VEB also participated in the acquisition of two major Ukrainian steel producers, the Industrial Union of Donbass and Zaporizhstal. Dmitriev said those investments totaled about $8 billion and had helped support the jobs of some 40,000 workers.
Those were clearly not financial investments. When VEB intervened in 2010, both steel companies were troubled, hampered by the low price of steel and rising costs. Aslund described Zaporizhstal as Ukraine’s worst steelworks, and the identities of the Russian investors involved were never revealed. But even if they weren’t meant to make money, the investments were designed to pay dividends.
Dmitriev touted the benefits Ukraine could see if it were to hitch its wagon to Russia’s star, rather than moving closer to Brussels. Putin has in recent years tried to coax former Soviet republics back into Russia’s embrace through the creation of regional trade zones, like the Eurasian Customs Union, which today links Russia with Belarus, Kazakhstan, Armenia, and Kyrgyzstan.
“If Ukraine joins the Customs Union, Ukraine is sure to win in terms of energy prices like Belarus,” Dmitriev said by way of example, referring to the discounted energy supplies provided to the Russian-allied state.
VEB dangled the carrot, just as riot police wielded literal sticks on Ukraine’s streets. But in the months that followed, Ukraine rejected Russia’s overtures, and Vnesheconombank was saddled with several awful investments in the crumbling Ukrainian steel industry. VEB is currently trying to sell the Industrial Union of Donbass. (“You can qualify them as nonperforming,” Vartapetov said of VEB’s Ukraine investments.)
The outbreak of civil war in eastern Ukraine left VEB in a precarious financial position, which was only worsened by the aftermath of the 2014 Sochi Olympics. With a price tag of $50 billion, the games ranked as the most expensive in history, with many of the projects at the Black Sea resort financed by VEB.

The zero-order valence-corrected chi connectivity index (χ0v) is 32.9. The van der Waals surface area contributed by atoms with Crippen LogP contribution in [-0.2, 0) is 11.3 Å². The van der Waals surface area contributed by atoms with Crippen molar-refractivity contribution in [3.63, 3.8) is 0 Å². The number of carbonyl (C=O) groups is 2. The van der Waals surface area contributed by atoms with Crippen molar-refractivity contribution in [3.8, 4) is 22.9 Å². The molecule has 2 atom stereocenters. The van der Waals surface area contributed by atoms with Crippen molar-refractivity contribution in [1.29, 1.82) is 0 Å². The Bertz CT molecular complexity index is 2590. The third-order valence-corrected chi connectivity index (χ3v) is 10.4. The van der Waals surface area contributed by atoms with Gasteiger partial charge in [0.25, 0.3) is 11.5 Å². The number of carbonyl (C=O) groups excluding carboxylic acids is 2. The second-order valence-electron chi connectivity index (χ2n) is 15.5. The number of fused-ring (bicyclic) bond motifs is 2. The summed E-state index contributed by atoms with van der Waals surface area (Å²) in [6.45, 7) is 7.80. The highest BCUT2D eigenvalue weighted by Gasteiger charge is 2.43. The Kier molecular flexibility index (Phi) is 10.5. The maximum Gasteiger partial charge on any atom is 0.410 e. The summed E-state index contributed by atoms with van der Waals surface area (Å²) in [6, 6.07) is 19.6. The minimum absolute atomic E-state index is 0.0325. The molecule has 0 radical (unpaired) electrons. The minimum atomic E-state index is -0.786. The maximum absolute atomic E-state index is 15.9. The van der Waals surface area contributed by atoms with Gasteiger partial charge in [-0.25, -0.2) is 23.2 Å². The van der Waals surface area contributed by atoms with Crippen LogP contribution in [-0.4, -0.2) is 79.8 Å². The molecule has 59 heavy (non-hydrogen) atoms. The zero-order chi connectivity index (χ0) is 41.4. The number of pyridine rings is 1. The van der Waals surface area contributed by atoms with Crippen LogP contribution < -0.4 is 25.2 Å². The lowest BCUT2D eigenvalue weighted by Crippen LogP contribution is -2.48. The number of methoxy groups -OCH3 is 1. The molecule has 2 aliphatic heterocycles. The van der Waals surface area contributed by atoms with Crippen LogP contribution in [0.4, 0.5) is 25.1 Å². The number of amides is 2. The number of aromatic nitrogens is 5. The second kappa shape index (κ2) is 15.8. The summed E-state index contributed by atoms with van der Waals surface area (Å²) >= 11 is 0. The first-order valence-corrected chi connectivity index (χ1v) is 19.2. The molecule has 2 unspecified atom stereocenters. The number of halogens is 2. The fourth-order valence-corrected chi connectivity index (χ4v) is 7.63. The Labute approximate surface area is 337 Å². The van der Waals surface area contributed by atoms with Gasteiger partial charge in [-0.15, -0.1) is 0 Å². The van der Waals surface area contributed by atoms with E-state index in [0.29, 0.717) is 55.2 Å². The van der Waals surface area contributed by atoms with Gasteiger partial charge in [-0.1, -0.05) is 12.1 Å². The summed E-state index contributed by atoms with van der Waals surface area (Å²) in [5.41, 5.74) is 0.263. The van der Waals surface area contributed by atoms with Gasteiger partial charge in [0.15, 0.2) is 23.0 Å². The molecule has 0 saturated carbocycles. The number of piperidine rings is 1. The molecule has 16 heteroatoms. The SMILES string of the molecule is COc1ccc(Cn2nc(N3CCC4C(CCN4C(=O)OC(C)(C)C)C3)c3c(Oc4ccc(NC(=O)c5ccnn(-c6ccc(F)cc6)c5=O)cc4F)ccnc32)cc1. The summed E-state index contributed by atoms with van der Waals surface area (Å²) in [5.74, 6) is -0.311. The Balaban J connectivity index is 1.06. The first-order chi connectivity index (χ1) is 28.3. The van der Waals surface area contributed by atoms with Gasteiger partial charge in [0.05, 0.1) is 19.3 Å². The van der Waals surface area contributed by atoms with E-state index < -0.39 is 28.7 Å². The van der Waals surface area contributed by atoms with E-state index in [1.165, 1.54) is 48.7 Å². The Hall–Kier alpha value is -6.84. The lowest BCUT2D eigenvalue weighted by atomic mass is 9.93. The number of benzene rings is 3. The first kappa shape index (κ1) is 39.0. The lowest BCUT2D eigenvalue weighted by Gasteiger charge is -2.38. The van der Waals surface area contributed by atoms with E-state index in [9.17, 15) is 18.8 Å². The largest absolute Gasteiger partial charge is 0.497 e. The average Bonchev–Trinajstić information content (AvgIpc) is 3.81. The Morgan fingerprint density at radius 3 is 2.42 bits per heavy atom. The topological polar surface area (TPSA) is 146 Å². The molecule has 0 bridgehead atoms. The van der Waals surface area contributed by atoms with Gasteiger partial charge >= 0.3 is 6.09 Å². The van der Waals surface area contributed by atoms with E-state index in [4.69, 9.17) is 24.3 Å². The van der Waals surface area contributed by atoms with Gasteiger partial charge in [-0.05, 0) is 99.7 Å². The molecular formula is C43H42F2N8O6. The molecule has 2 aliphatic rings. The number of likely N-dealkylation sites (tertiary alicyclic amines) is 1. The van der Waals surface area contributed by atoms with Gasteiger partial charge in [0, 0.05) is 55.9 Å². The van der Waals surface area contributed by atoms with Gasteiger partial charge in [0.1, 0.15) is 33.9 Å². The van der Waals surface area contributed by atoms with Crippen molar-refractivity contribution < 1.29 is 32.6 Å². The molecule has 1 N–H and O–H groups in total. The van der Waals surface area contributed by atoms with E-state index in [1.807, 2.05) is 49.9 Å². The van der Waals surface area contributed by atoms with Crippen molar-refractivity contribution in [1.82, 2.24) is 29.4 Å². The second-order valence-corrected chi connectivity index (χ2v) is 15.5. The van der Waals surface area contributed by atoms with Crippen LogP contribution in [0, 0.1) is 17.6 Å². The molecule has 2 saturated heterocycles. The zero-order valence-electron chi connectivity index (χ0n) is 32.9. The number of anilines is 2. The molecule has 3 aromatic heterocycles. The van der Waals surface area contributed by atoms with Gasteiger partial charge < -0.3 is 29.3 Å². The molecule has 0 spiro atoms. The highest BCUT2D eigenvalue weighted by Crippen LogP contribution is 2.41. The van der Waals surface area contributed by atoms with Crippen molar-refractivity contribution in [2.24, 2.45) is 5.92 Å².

Between its portfolio of Sochi loans, Ukraine investments, and a hangover from cash injections for Russian banks during the financial crisis, VEB executives had no choice but to turn to the Russian government for a $20 billion bailout in 2015.
The Kremlin didn’t need to hear a turnaround plan. The ability to dispense largesse quickly and flexibly trumps the bottom line.
In September 2016, VEB issued one of its routine press releases. It featured Gorkov and Kadyrov, the Chechen leader, shaking hands in a sunny plaza after inking a deal for a new industrial park. A key Kremlin ally in the restive Caucasus, Kadyrov has served Moscow by co-opting the local brand of extremist Islam and brutally putting down an insurgency. Gorkov had been dispatched to distribute the rewards.
“The technopark is of high importance to the republic,” Kadyrov said in the press release. “It will make construction materials more affordable and create more jobs for people. As a result, 400 people will be employed and nearly 3 thousand specialists will be able to work in related sectors.”
Three months later, Gorkov was on a plane to meet Kushner.
“VEB does not do any ordinary banking business,” Aslund said. “Therefore, it is so remarkable that Jared Kushner met with the head of VEB.”
Photo credit: MICHAEL KLIMENTYEV/AFP/Getty Images